Unfair dismissal


Unfair dismissalIf you have been dismissed by your employer, you may be entitled to make a claim for unfair dismissal. This could be due to the reason you were dismissed or because the way you were dismissed was unfair.

What is unfair dismissal?

There are three main types of unfair dismissal situations:

  • if your employer does not have a fair reason for dismissing you;
  • if your employer did not follow the correct process for dismissing you (eg the company disciplinary procedure was not followed);
  • if your dismissal is considered to be 'automatically unfair' (eg as a result of discrimination).

In most cases, you need to have worked for your employer for at least two years to be able to make a claim at an employment tribunal. But this two year qualifying period does not apply for claims of automatic unfair dismissal (see below), or where you are making a claim for discrimination under the Equality Act.

What is an unfair reason for dismissal?

Any reason for dismissal is considered unfair unless it falls under one of the following categories:

  • lack of capability or qualification (ie you were unable to do your job properly);
  • misconduct (eg dishonesty, misbehaviour or failure to follow instructions);
  • a genuine redundancy situation;
  • legal restriction (eg lack of security clearance if the job involves government security work);
  • some other substantial reason.

'Some other substantial reason' needs to be something which justifies the dismissal. Examples might include a business reorganisation, a serious personality clash between you and your employer, or if a customer says that it will stop dealing with the business while you work there.

Even if your dismissal was based on a 'fair' reason, it is still up to the employment tribunal to decide whether your employer has acted reasonably when terminating your employment. It's always worth discussing your situation with an employment lawyer.

What is an unfair process?

If your employer has dismissed you for a valid reason but did not follow the correct procedure, this may also be considered as unfair dismissal. A few examples of unfair dismissal on procedural grounds are:

  • the formal company disciplinary procedure was not followed;
  • your employer did not follow the recommended Acas Code of Practice on disciplinary procedures (eg you were sacked 'on the spot' for gross misconduct without any investigation taking place or being allowed to explain your side of the story);
  • in the case of a redundancy situation, your employer did not follow the correct selection or consultation process.

What is automatic unfair dismissal?

In some circumstances, you will be deemed to have been automatically unfairly dismissed without having to prove that your employer did not have a good reason or follow the correct process. These include:

  • where the dismissal relates to pregnancy or maternity leave;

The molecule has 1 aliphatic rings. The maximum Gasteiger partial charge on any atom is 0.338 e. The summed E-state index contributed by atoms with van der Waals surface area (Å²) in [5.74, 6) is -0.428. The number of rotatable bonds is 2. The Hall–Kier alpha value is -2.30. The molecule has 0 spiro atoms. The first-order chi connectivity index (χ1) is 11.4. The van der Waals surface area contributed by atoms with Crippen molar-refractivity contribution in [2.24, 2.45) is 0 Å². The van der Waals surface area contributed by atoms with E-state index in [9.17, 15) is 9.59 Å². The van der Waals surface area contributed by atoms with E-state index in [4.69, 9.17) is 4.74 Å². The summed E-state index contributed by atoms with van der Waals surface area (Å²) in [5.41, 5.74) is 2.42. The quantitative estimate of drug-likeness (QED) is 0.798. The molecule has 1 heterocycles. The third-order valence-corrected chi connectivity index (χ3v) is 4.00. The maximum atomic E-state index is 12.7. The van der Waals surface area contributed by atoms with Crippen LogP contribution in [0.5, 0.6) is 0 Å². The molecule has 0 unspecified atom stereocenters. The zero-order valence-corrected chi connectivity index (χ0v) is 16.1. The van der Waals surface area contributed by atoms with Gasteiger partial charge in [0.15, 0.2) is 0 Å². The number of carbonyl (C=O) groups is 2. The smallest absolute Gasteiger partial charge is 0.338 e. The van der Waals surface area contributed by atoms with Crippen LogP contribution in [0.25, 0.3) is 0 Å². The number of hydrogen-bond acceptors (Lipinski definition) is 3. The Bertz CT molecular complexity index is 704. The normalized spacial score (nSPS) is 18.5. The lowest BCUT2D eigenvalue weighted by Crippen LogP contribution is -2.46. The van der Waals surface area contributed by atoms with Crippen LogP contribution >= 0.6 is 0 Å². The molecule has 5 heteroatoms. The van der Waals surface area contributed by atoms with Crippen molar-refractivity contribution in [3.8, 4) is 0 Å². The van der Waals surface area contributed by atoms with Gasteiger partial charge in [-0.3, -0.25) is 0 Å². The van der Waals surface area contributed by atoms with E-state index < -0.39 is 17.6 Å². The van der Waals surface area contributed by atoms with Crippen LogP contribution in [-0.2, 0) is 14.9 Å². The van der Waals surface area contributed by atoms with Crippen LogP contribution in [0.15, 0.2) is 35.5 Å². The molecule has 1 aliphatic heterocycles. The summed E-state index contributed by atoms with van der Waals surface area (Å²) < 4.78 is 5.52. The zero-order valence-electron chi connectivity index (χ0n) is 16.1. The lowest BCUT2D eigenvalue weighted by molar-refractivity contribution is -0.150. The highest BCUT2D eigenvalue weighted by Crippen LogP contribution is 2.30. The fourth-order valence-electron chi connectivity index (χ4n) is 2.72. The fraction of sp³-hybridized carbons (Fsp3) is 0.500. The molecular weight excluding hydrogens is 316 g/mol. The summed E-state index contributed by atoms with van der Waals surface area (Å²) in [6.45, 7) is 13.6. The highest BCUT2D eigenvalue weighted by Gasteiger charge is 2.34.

• where the dismissal relates to a health and safety issue;
  • if you were dismissed as a result of whistleblowing;
  • if you were dismissed for asserting your statutory (legal) rights (eg demanding the national minimum wage);
  • if you were dismissed because you took part in trade union activity;
  • where the dismissal was related to a 'business transfer' (eg a sale of the business);

In some cases, eg where your dismissal related to a business transfer, you will still require two years' service even though your claim is for an automatic unfair dismissal.

What to do about unfair dismissal

If you think you have been unfairly dismissed, or are about to be unfairly dismissed, you may want to let your employer know. If you cannot resolve the problem informally, you should send a formal letter as part of following your employer's grievance procedure.

You may find it helpful to take advice from your union representative or an employment lawyer on how best to approach your employer and what you can expect.

In some cases, you may be able to agree a solution with your employer. For example, you might be able to reach a 'settlement agreement' (which used to be called a 'compromise agreement') where your employer agrees a payment and you agree not to claim unfair dismissal.

If you cannot agree, you may want to take your claim to an employment tribunal. Before you can do this, you must lodge your claim with Acas within 3 months less one day from the last day you were employed (this is usually the last day you were paid). They will offer you and your employer the chance to use their Early Conciliation Scheme to see if you can settle your dispute, although it may not be in your best interests to do this. The claim must be lodged with Acas whether or not you decide to use their services.

If Early Conciliation does not work, or if you and your employer do not agree to use Early Conciliation, you can then make a claim to the employment tribunal.

There are strict time limits for doing this, which depend on when your employment ended and when the claim was lodged with Acas. You should have as a minimum at least one month from the date of the Acas Early Conciliation Certificate in which to lodge a tribunal claim, but the rules are complex and it is best if you take legal advice.

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